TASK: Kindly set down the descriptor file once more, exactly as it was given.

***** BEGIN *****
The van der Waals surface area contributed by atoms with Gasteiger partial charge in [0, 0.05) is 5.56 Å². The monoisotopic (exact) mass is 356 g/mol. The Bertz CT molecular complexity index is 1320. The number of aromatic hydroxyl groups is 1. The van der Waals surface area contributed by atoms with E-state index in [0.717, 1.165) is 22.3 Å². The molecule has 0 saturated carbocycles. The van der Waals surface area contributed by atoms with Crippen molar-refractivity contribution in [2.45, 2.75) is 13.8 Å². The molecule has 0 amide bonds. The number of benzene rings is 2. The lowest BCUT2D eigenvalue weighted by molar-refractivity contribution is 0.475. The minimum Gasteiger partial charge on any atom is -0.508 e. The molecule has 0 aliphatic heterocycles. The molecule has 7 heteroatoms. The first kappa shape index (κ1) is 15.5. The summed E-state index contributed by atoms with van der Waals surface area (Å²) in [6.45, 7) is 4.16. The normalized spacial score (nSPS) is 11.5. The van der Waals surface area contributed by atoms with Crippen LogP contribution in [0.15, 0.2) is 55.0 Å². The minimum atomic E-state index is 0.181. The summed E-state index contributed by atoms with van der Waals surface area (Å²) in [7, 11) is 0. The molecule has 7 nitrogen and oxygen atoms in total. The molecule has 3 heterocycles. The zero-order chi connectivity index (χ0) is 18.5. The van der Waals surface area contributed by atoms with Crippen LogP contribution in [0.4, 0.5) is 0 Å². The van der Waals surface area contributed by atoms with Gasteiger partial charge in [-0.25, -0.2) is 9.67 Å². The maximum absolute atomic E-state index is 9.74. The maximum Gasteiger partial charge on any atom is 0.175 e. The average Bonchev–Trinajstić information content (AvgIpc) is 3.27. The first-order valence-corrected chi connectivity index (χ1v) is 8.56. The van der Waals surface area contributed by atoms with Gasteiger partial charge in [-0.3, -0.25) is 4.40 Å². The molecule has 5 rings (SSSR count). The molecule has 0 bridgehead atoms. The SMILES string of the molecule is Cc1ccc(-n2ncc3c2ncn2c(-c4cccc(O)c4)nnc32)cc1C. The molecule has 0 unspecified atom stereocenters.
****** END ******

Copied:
The van der Waals surface area contributed by atoms with Gasteiger partial charge in [0, 0.05) is 5.56 Å². The monoisotopic (exact) mass is 356 g/mol. The Bertz CT molecular complexity index is 1320. The number of aromatic hydroxyl groups is 1. The van der Waals surface area contributed by atoms with E-state index in [0.717, 1.165) is 22.3 Å². The molecule has 0 saturated carbocycles. The van der Waals surface area contributed by atoms with Crippen molar-refractivity contribution in [2.45, 2.75) is 13.8 Å². The molecule has 0 amide bonds. The number of benzene rings is 2. The lowest BCUT2D eigenvalue weighted by molar-refractivity contribution is 0.475. The minimum Gasteiger partial charge on any atom is -0.508 e. The molecule has 0 aliphatic heterocycles. The molecule has 7 heteroatoms. The first kappa shape index (κ1) is 15.5. The summed E-state index contributed by atoms with van der Waals surface area (Å²) in [6.45, 7) is 4.16. The normalized spacial score (nSPS) is 11.5. The van der Waals surface area contributed by atoms with Crippen LogP contribution in [0.15, 0.2) is 55.0 Å². The minimum atomic E-state index is 0.181. The summed E-state index contributed by atoms with van der Waals surface area (Å²) in [7, 11) is 0. The molecule has 7 nitrogen and oxygen atoms in total. The molecule has 3 heterocycles. The zero-order chi connectivity index (χ0) is 18.5. The van der Waals surface area contributed by atoms with Crippen LogP contribution in [0.4, 0.5) is 0 Å². The van der Waals surface area contributed by atoms with Gasteiger partial charge in [-0.25, -0.2) is 9.67 Å². The maximum absolute atomic E-state index is 9.74. The maximum Gasteiger partial charge on any atom is 0.175 e. The average Bonchev–Trinajstić information content (AvgIpc) is 3.27. The first-order valence-corrected chi connectivity index (χ1v) is 8.56. The van der Waals surface area contributed by atoms with Gasteiger partial charge in [-0.3, -0.25) is 4.40 Å². The molecule has 5 rings (SSSR count). The molecule has 0 bridgehead atoms. The SMILES string of the molecule is Cc1ccc(-n2ncc3c2ncn2c(-c4cccc(O)c4)nnc32)cc1C. The molecule has 0 unspecified atom stereocenters.